House Armed Services and Intelligence Committees Launch Investigation Into Pentagon Classified Docs Scandal

Although Defense Secretary Lloyd Austin has ordered a system-wide review of “intelligence access, accountability and control procedures” in wake of the leak of more than 100 pages of classified documents, the House Intelligence and Armed Services Committees are also investigating the leak and demanding the Pentagon provide answers about how it was able to occur.


According to a letter obtained exclusively by Fox News Digital, House Intelligence Committee Chairman Mike Turner and House Armed Services Committee Chairman Mike Rogers wrote to Austin Tuesday listing their concerns and demanding information. The two wrote:

“The world has watched as classified national security secrets leaked widely and precipitously across the internet. The unauthorized disclosures appear extensive. The period over which they occurred unnoticed by government authorities is lengthy.”

According to Fox News Digital:

The leaked documents mainly concern Russia’s invasion of Ukraine but also include intelligence on China, the Middle East, Israel’s spy agency Mossad and world leaders. The Department of Defense has said the documents include “sensitive and highly-classified material.”

“Americans and our allies are asking how such a serious leak was able to occur with such ease and breadth,” they added, acknowledging that there is currently an ongoing law enforcement information into the matter.

As we reported Tuesday, in addition to Austin’s system-wide review, top officials from the Air Force testified before the Senate that an investigation into what happened within the Air Force’s 102nd Intelligence Wing is ongoing.


[Air Force Secretary Frank] Kendall told Congress that he has directed the Air Force Inspector General to look at “anything associated with this leak that could have gone wrong” at the 102nd Intelligence Wing.

Pending further review, “The 102nd Intelligence Wing is not currently performing its assigned intelligence mission. The mission has been temporarily reassigned to other organizations within the Air Force,” the service said in a statement to The Associated Press.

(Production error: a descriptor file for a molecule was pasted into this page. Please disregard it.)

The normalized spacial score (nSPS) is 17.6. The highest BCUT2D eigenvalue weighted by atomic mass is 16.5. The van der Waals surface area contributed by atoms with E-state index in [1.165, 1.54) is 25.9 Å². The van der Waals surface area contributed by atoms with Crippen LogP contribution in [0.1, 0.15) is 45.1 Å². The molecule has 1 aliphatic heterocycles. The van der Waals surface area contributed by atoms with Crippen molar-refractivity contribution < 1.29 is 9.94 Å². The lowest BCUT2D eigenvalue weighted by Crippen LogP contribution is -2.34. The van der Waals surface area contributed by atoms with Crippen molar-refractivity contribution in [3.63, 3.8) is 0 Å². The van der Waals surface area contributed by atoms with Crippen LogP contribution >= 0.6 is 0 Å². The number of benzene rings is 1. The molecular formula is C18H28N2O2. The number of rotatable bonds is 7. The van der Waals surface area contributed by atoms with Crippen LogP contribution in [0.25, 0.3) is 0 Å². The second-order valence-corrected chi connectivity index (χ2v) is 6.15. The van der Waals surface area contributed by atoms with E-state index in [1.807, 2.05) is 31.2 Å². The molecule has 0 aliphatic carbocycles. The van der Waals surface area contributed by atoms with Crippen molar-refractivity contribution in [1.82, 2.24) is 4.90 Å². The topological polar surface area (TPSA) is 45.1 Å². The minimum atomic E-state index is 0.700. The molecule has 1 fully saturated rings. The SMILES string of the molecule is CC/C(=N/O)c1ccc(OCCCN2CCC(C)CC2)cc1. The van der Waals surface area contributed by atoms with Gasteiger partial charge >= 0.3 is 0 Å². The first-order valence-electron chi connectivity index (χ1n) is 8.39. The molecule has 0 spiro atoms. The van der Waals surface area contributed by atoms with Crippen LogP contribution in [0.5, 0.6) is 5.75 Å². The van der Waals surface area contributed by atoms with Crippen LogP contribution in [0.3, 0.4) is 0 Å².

In addition, the Air Force is conducting a service-wide review of how each command handles classified information, Air Force Chief of Staff Gen. C.Q. Brown told members of [the Senate] subcommittee.

That’s not enough, say Turner and Rogers:

But Turner and Rogers stressed that it is “imperative” that their committees, which are responsible for oversight, get “immediate access to all relevant and pertinent information necessary to inform the Committees’ determination of whether this incident might be corrected or prevented in the future through legislation or other policy-related adjustments.

“We must ensure national security is not further endangered or harmed by similar crimes happening in the future,” they wrote.

The letter demands that Austin turn over “all documents and records associated with the authority to access classified information, and the level and extent of access by Teixeira, along with any documents reflecting ‘procedures and protections in place at the suspect’s employment base,’ which was Otis National Guard Base in Massachusetts, for protecting classified information,” according to Fox News Digital, and that the committees be provided “all records associated with the Department of Defense’s review of security procedures at Otis National Guard Base and others, and any Pentagon analysis concerning the ‘extent and scope’ of the classified leak, and whether here are any other documents that “may still be at risk of disclosure.”



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